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Critique of the AUCC model policy on fair dealing in light of the recent Supreme Court decision

The silence  of AUCC is deafening. Has anyone heard from them regarding the Supreme Court (SC) decisions? What do they have to say about their counseling overly restrictive views of fair dealing in their model fair dealing policy recommendation.

Below are some of my comments on the AUCC fair dealing policy in light of the recent SC decisions. Note that I am not a lawyer and these are opinions. I am open to being corrected where needed.

Here is the March, 2011 version of their model fair dealing policy:

There may be a later version, but it is not easily findable online.

The AUCC policy claims that fair dealing does NOT permit making copies for course packs or required readings. The SC has ruled that whether readings are required or not in a course is NOT relevant to fair dealing and copies may or may not be put in course packs or on reserve depending on the 6 point test.


The AUCC policy doc also claims that some licenses overrule fair dealing. The SC has asserted the importance of fair dealing as a user right. Licenses do not take away fair dealing rights.

Guidelines 1 & 2 refer to making a single copy of a work. The SC has determined that that the number of copies for students is NOT a factor. You can make multiple copies of a reasonable portion of any work under fair dealing.

Guideline 3 states that no copying may exceed 10% of a work. Guideline 4 refers to 5%. The SC supports a reasonable amount of copying, which is not limited to these amounts. The amount cannot be unreasonable, but what is reasonable must be interpreted liberally. Do you, as a reasonable person, see 5% or 10% as “liberal” or is it overly restrictive?

Guideline 9 recommends cutting off faculty who avail themselves of their fair dealing rights to make multiple copies of reasonable portions of their work.  And, Guideline 10 recommends refusing faculty who wish to copy under fair dealing. Also, the policy distinguishes between published and unpublished works. Fair dealing extends to unpublished as well as published works. Everything is copyrighted. So, why does AUCC make this distinction?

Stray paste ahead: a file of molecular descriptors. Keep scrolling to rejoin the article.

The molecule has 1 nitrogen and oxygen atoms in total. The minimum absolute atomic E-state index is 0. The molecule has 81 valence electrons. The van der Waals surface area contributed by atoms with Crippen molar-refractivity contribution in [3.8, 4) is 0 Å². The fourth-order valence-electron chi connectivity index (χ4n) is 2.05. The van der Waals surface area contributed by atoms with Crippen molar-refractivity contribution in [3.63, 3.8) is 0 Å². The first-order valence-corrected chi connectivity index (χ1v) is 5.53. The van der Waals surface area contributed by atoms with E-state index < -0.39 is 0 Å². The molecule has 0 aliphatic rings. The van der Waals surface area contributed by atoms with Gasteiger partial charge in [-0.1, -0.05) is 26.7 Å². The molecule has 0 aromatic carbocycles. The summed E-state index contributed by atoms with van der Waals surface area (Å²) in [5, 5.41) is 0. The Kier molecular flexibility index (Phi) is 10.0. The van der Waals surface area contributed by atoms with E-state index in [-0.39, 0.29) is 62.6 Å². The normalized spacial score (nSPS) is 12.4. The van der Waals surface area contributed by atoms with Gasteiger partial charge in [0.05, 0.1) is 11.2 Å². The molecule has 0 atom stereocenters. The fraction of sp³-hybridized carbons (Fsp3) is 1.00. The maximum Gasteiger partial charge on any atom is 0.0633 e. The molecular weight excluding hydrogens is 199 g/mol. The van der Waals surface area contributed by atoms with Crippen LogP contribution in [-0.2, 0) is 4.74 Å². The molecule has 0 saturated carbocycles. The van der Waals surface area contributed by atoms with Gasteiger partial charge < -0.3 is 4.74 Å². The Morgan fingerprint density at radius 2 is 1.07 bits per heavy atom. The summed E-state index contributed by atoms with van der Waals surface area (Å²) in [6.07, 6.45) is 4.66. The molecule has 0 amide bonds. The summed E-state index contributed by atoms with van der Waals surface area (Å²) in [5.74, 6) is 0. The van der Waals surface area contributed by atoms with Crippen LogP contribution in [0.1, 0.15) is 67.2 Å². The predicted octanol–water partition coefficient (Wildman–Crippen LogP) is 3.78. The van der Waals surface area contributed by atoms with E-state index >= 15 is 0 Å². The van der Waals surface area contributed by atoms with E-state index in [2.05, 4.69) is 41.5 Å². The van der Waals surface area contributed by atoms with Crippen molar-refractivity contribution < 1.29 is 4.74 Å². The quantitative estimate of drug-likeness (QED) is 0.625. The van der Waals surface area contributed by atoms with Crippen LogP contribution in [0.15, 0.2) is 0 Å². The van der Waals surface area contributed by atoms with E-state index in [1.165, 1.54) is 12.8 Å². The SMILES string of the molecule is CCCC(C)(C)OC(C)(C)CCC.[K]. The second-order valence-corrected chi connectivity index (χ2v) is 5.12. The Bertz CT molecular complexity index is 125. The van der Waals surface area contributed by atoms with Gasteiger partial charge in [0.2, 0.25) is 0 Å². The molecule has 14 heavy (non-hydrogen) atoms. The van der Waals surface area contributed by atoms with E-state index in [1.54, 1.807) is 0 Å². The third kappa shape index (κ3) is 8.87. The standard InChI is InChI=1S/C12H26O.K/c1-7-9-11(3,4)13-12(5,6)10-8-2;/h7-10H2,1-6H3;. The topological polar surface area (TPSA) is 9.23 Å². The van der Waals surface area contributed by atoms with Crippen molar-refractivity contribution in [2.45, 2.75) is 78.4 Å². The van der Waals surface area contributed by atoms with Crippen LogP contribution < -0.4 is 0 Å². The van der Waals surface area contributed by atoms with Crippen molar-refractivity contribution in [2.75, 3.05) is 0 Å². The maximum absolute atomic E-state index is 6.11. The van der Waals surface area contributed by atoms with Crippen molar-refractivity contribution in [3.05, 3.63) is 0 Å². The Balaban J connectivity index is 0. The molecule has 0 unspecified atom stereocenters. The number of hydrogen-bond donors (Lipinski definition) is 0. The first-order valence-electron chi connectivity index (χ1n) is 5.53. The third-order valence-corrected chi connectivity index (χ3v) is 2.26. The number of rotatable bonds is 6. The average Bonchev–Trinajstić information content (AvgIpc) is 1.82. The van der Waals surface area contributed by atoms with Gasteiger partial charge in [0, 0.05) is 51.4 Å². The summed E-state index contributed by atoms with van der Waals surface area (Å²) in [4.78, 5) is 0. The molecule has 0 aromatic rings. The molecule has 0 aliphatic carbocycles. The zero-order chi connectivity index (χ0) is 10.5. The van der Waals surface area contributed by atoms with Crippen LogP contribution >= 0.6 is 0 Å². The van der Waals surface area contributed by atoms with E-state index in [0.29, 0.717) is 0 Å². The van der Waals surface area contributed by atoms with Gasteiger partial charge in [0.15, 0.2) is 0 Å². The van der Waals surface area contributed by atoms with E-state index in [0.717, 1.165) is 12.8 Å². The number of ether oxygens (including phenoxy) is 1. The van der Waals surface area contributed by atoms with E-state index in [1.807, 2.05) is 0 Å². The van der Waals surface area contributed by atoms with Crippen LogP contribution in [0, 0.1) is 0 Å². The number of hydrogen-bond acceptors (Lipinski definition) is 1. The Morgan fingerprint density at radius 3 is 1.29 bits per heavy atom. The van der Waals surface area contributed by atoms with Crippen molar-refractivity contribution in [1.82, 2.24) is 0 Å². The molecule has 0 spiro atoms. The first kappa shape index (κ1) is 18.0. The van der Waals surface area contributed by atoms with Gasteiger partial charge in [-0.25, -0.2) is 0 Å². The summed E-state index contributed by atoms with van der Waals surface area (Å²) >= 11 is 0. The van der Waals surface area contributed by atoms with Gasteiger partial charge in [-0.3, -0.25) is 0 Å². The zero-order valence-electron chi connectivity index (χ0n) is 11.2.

10b) states that destroying a copy after it is used is one of the criterion for judging whether a copying is fair dealing? This view is not supported by the SC.

Guidelines 12 & 13 for interlibrary loans wrongly states that only a SINGLE copy is fair dealing when the SC has judged that a faculty member can make copies for all his/her students under fair dealing. And, there is nothing in fair dealing that distinguishes a paper copy from an electronic copy. On the contrary, the SC has determined that the law must be technology neutral.

Guideline 14 was overly prescriptive then and is even more so now, given the continued liberal interpretation of the SC decision.

III University Library Reserve

Guideline 16 states ONE copy for 30 students. Fair dealing allows copies for every student according to the SC.

16b) refers to “optional” and “supplementary” material. This distinction is NOT relevant to fair dealing according to the SC. And the policy insists that faculty must confirm that their copy is supplementary in writing. This is insulting both to fair dealing and to the faculty member.

16c) stating that library reserve cannot substitute for purchasing books or course packs is overkill.  According to a liberal interpretation of fair dealing this is quite possible in some, if not many, cases.  On the contrary, the SC determined that using a portion of a work should not force the institution to buy the whole book.

16d) has overly restrictive and clearly unnecessary requirements for students

16e&f) fair dealing is NOT necessarily limited by time so why do they insist on a “limited duration” and that the users must “destroy” the ecopy.

17 ECopies

This parallels 16 and the same comments apply except that it has even more unnecessary restrictions for faculty and students.


  • This seems much more in line with complying to the Access Copyright agreement than Canadian Copyright law. It will be interesting to see if the AUCC changes it in light of the SC rulings.

    Eric von Stackelberg July 18, 2012 - 11:41am

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